I have been researching mechanisms employed by Crown-Of-Thorns Starfish Acanthaster planci (COTS) during their early life stages to reduce their chances of being eaten by predators, and predation rates during these stages.
COTS is one of the most destructive predators associated with coral reefs. Population explosions of this coral-eating seastar are a major cause of coral loss across the Indo-Pacific region.
COTS hatch from tiny eggs and develop through larval and juvenile stages to become the spiny, poisonous adult starfish we are most familiar with. Initially they run the gauntlet of everything that feeds on plankton. They must then find a suitable place to settle, where they risk being eaten by predators in the reef itself, including the corals. See Life stages of COTS for additional detail.
Damselfishes are known to prey on larval COTS, including the Scissortail Sergeant Abudefduf sexfasciatus, the Banded Humbug Damsel Dascyllus aruanus, the Staghorn Damsel Amblyglyphidodon curacao, the Lemon Damsel Pomacentrus moluccensis and the Blue Demoiselle (aka Blue Devil) Chrysiptera cyanea. See my three potential predators video.
My video of Dascyllus eating larva shows a Banded Humbug Damselfish Dascyllus aruanus eating a larval COTS. At the start I have drawn a white circle around the very tiny COTS. If you look very carefully from there you can see it swimming to the left and slightly down before the fish zooms in to gobble it up.
1. How do baby COTS avoid being eaten by pedators?
The first part of my research focused on the effectiveness of chemical defences in deterring fish predators from feeding on the early life stages of COTS.
COTS eggs were found to have effective defences against most planktivorous fishes, which found them unpalatable, although predation did still occur. The rate of predation varied between fish species.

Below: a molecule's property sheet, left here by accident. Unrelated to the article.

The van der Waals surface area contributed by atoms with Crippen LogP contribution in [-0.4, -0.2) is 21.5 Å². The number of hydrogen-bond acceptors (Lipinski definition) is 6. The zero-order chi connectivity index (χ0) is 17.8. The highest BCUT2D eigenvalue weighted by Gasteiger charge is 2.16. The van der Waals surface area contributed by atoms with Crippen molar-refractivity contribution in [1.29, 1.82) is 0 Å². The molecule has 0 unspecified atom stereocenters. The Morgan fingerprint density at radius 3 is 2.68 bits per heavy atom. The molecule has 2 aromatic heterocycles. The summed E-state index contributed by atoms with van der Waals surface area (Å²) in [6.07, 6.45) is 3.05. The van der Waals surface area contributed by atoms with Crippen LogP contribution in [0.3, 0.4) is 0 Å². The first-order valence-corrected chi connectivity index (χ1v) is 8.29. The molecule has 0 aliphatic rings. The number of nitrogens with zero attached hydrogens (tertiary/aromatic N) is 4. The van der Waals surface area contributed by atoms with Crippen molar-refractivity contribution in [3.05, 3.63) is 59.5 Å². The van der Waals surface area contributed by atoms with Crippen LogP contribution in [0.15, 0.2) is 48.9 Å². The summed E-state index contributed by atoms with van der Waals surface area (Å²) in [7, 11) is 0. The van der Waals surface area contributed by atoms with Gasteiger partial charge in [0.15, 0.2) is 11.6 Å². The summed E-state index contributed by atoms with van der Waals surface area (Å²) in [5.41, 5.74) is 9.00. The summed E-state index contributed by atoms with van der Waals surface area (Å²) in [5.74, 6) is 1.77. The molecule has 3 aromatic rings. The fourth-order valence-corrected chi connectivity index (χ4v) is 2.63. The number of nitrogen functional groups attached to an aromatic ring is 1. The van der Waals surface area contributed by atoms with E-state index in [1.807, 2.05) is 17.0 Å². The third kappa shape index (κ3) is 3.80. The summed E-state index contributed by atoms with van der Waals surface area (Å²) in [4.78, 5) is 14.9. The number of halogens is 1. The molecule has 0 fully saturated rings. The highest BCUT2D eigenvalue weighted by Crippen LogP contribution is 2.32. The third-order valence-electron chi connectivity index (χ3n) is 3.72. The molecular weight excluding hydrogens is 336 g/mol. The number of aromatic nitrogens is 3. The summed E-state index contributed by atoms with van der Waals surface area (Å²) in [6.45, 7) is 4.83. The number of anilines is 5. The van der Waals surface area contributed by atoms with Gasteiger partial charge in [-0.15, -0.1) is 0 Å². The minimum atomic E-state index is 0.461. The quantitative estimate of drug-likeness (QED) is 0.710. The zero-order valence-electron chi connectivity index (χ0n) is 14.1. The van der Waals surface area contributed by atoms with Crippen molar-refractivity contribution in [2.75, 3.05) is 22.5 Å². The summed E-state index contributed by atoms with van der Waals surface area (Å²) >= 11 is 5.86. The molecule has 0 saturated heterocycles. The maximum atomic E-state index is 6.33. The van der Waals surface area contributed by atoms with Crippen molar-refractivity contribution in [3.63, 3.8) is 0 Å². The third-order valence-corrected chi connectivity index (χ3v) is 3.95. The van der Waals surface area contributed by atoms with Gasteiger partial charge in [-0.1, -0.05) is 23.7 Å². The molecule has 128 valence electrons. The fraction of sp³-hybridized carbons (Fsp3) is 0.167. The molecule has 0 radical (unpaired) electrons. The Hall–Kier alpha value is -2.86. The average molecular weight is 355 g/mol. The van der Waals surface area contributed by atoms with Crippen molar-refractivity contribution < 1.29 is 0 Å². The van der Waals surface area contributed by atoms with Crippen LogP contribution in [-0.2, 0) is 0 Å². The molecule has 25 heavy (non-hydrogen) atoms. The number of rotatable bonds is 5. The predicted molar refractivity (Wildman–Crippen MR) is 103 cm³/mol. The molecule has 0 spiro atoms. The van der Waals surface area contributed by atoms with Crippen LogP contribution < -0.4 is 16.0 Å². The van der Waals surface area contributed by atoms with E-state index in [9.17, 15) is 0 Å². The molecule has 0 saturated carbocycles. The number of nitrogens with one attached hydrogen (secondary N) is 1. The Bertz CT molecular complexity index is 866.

This information was used to define the community-level consumption capacity of COTS eggs by planktivorous fish. It showed that while large outbreaking populations of reproductively-mature adult COTS are likely to outweigh local consumption capacity, when adult starfish are rare, planktivorous fishes may be capable of limiting the onset of outbreaks by consuming sufficient eggs.
My research indicates that large populations, large individual sizes and a high diversity of planktivorous fish communities should be considered to provide resilience for coral reefs against devastating collapses caused by COTS.
2. Do predators discourage COTS from settling on a substrate?
A wide range of predators are abundant in the reef substrate where COTS are expected to settle. These predators include coral crabs, fireworms and the coral polyps themselves. Larvae could therefore be expected to have evolved mechanisms to avoid settling on or near such predators. The second part of my research focused on the conditions under which COTS larvae will settle, investigating whether COTS are able to detect and avoid predators in the substrate.
A series of experiments were conducted in which larvae were offered a choice of two water sources, containing predator-free settlement substrates, substrates with predators, or seawater. Larvae were attracted to settlement substrates that had been cleaned of predators; however when predators were added to these substrates larvae chose the alternative water source.
Further experiments revealed that while presence of predators did not cause COTS larvae to delay settlement, there was a significant decrease in the numbers of settled larvae recovered when predators were present, indicating high levels of predation upon settling larvae.
These results highlight the important role benthic predators play in reducing the number of settling COTS. They provide reefs with resilience against outbreaks of COTS.
* * * * *
I am extremely grateful to the Ian Potter Foundation 50th Anniversary Commemorative Grants Scheme for funding these projects and enabling me to carry out research at the Australian Museum’s Lizard Island Research Station.
Editor’s Note: Zara-Louise Cowan is a JCU PhD Student